Otto von Below
File:Flag of Italy (1861-1946).svg Luigi Cadorna
File:Flag of Italy (1861-1946).svg Luigi Capello
Strength
15 divisions, 168 battalions, 2,213 artillery 25 divisions, 346 battalions, 2,200 artillery
Casualties and losses
20,000 dead or wounded 11,000 dead,
20,000 wounded,
265,000 captured

The Battle of Caporetto (also known as the Twelfth Battle of the Isonzo or the Battle of Karfreit as it was known by the Central Powers; Slovene: Bitka pri Kobaridu), took place from 24 October to 19 November 1917, near the town of Kobarid (now in Slovenia), on the Austro-Italian front of World War I. The battle was named after the Italian name of the town of Kobarid (known as Karfreit in German).

Austro-Hungarian forces, reinforced by German units, were able to break into the Italian front line and rout the Italian army, which had practically no mobile reserves. The battle was a demonstration of the effectiveness of the use of stormtroopers and the infiltration tactics developed in part by Oskar von Hutier. The use of poison gas by the Germans played a key role in the collapse of the Italian Second Army.[1]

Contents

The battle

, location of the initial attacks at Caporetto.]] The German offensive began at approximately 02:00 on 24 October 1917. Due to the inclement weather that morning, particularly the mist,[2] the Italians were caught by complete surprise. The battle opened with a German artillery barrage, poison gas, and smoke, and was followed by an all-out assault against the Italian lines.[3] The defensive line of the Italian Second Army was breached almost immediately. The German forces made extensive use of flamethrowers and hand grenades as a part of their infiltration tactics, and were able to tear gaping holes in the Italian line, especially in the Italian strongholds on Mount Matajur and the Kolovrat Range. By the end of the first night, von Below's men had advanced a remarkable 25 km (16 mi). German and Austro-Hungarian attacks from either side of von Below's central column were less effective, however. The Italian Army had been able to repel the majority of these attacks, but the success of von Below's central thrust threw the entire Italian Army into disarray. Forces had to be moved along the Italian front in an attempt to stem von Below's breakout, but this only weakened other points along the line and invited further attacks. At this point, the entire Italian position on the Tagliamento River was under threat.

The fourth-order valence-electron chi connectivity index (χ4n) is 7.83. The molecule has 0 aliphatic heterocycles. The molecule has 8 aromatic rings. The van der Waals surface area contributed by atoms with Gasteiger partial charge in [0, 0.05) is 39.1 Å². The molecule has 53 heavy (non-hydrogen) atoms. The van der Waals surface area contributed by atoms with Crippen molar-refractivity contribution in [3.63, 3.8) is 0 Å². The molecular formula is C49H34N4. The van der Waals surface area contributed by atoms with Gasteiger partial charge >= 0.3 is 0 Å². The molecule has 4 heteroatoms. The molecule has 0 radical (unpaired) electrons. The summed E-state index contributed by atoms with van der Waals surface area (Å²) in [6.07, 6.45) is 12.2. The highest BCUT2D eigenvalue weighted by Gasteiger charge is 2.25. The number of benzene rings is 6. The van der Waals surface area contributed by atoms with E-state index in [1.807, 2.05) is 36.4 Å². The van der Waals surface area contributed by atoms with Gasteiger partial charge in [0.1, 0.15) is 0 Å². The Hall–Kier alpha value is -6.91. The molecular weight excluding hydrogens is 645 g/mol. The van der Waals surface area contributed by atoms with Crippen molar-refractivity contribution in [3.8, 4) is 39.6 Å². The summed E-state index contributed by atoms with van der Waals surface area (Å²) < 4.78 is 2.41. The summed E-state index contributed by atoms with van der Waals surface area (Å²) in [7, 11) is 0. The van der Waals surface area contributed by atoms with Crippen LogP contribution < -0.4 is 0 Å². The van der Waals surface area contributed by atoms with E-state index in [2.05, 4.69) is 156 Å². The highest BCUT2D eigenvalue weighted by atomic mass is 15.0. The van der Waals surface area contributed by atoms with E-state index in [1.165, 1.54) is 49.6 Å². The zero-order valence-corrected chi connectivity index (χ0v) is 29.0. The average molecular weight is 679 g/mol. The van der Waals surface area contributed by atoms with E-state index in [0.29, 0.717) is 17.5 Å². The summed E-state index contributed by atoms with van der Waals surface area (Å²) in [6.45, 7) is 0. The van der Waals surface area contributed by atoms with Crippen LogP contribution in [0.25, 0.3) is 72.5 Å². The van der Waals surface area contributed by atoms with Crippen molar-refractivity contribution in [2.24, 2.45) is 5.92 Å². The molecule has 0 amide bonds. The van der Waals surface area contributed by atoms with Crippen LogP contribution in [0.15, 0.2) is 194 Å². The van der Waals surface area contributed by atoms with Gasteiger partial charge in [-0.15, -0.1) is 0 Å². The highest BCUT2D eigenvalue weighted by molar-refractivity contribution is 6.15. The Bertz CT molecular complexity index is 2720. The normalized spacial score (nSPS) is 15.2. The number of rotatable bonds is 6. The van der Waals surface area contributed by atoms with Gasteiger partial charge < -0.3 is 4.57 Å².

Realizing his forces were ill-prepared for this attack and were being routed, Capello requested permission to withdraw back to the Tagliamento. He was overruled by Cadorna, however, who believed that the Italian force could regroup and hold out against the attackers. Finally, on 30 October, Cadorna ordered the majority of the Italian force to retreat to the other side of the river. It took the Italians four full days to cross the river, and by this time the German and Austro-Hungarian armies were on their heels. By 2 November, a German division had established a bridgehead on the Tagliamento. About this time, however, the rapid success of the attack caught up with them. The German and Austro-Hungarian supply lines were stretched to breaking point, and as a result, they were not able to launch another concerted attack. Cadorna took advantage of this to retreat further, and by 10 November had established a position on the Piave River.[2]

Failures of German Logistics

Even before the battle, Germany was struggling to feed and supply its armies in the field. Erwin Rommel, who, as a junior officer, won the Pour le Mérite for his exploits in the battle, often bemoaned the demands placed upon his "poorly fed troops".[4] The Allied blockade of the German Empire, which the Kaiserliche Marine had been unable to break, was responsible for food shortages and widespread malnutrition in Germany and allied countries. When inadequate provisioning was combined with the gruelling night marches preceding the battle of Caporetto, a heavy toll was extracted from the German and Austro-Hungarian forces. Despite these logistical problems, the initial assault was extremely successful. However, as the area controlled by the combined Central Powers forces expanded, an already limited logistical capacity was overstrained. By the time the attack reached the Piave, the soldiers of the Central Powers were running low on supplies and were feeling the physical effects of exhaustion.[4] As the Italians began to counter the pressure put on them by the Central Powers, the German forces lost all momentum and were once again caught up in another round of attrition warfare.

Aftermath